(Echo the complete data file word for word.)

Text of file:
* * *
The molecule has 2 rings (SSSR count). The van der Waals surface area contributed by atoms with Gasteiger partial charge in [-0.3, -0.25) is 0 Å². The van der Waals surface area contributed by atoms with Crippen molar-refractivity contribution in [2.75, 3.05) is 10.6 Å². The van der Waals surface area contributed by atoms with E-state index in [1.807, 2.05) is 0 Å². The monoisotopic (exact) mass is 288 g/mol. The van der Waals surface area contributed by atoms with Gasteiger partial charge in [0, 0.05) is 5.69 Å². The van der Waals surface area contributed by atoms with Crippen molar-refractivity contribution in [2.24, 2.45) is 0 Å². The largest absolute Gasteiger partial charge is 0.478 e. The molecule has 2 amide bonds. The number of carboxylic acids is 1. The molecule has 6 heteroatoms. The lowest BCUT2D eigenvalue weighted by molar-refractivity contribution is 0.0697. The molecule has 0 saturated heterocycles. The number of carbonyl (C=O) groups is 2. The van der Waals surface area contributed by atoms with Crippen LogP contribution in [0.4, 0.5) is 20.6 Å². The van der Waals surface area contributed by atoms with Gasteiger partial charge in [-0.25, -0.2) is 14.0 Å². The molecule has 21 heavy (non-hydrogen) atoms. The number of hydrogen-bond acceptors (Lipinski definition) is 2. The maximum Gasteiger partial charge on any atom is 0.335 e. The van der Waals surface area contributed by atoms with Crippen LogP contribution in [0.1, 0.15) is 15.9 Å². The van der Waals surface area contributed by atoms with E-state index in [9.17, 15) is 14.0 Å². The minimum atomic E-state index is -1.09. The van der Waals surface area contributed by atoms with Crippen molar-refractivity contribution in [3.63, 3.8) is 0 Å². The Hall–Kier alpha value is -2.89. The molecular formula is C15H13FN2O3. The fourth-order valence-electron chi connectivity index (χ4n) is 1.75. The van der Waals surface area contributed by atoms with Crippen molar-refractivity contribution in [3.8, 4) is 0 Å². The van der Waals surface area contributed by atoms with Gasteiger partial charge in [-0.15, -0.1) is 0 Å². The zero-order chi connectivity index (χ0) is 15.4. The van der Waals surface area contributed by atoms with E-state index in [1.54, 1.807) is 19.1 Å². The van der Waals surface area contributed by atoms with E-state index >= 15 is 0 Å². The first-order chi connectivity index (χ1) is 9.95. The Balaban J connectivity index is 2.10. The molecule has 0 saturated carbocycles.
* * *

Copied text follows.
The molecule has 2 rings (SSSR count). The van der Waals surface area contributed by atoms with Gasteiger partial charge in [-0.3, -0.25) is 0 Å². The van der Waals surface area contributed by atoms with Crippen molar-refractivity contribution in [2.75, 3.05) is 10.6 Å². The van der Waals surface area contributed by atoms with E-state index in [1.807, 2.05) is 0 Å². The monoisotopic (exact) mass is 288 g/mol. The van der Waals surface area contributed by atoms with Gasteiger partial charge in [0, 0.05) is 5.69 Å². The van der Waals surface area contributed by atoms with Crippen molar-refractivity contribution in [2.24, 2.45) is 0 Å². The largest absolute Gasteiger partial charge is 0.478 e. The molecule has 2 amide bonds. The number of carboxylic acids is 1. The molecule has 6 heteroatoms. The lowest BCUT2D eigenvalue weighted by molar-refractivity contribution is 0.0697. The molecule has 0 saturated heterocycles. The number of carbonyl (C=O) groups is 2. The van der Waals surface area contributed by atoms with Crippen LogP contribution in [0.4, 0.5) is 20.6 Å². The van der Waals surface area contributed by atoms with Gasteiger partial charge in [-0.25, -0.2) is 14.0 Å². The molecule has 21 heavy (non-hydrogen) atoms. The number of hydrogen-bond acceptors (Lipinski definition) is 2. The maximum Gasteiger partial charge on any atom is 0.335 e. The van der Waals surface area contributed by atoms with Crippen LogP contribution in [0.1, 0.15) is 15.9 Å². The van der Waals surface area contributed by atoms with E-state index in [9.17, 15) is 14.0 Å². The minimum atomic E-state index is -1.09. The van der Waals surface area contributed by atoms with Crippen molar-refractivity contribution in [3.63, 3.8) is 0 Å². The Hall–Kier alpha value is -2.89. The molecular formula is C15H13FN2O3. The fourth-order valence-electron chi connectivity index (χ4n) is 1.75. The van der Waals surface area contributed by atoms with Crippen molar-refractivity contribution in [3.8, 4) is 0 Å². The van der Waals surface area contributed by atoms with Gasteiger partial charge in [-0.15, -0.1) is 0 Å². The zero-order chi connectivity index (χ0) is 15.4. The van der Waals surface area contributed by atoms with E-state index in [1.54, 1.807) is 19.1 Å². The van der Waals surface area contributed by atoms with E-state index >= 15 is 0 Å². The first-order chi connectivity index (χ1) is 9.95. The Balaban J connectivity index is 2.10. The molecule has 0 saturated carbocycles.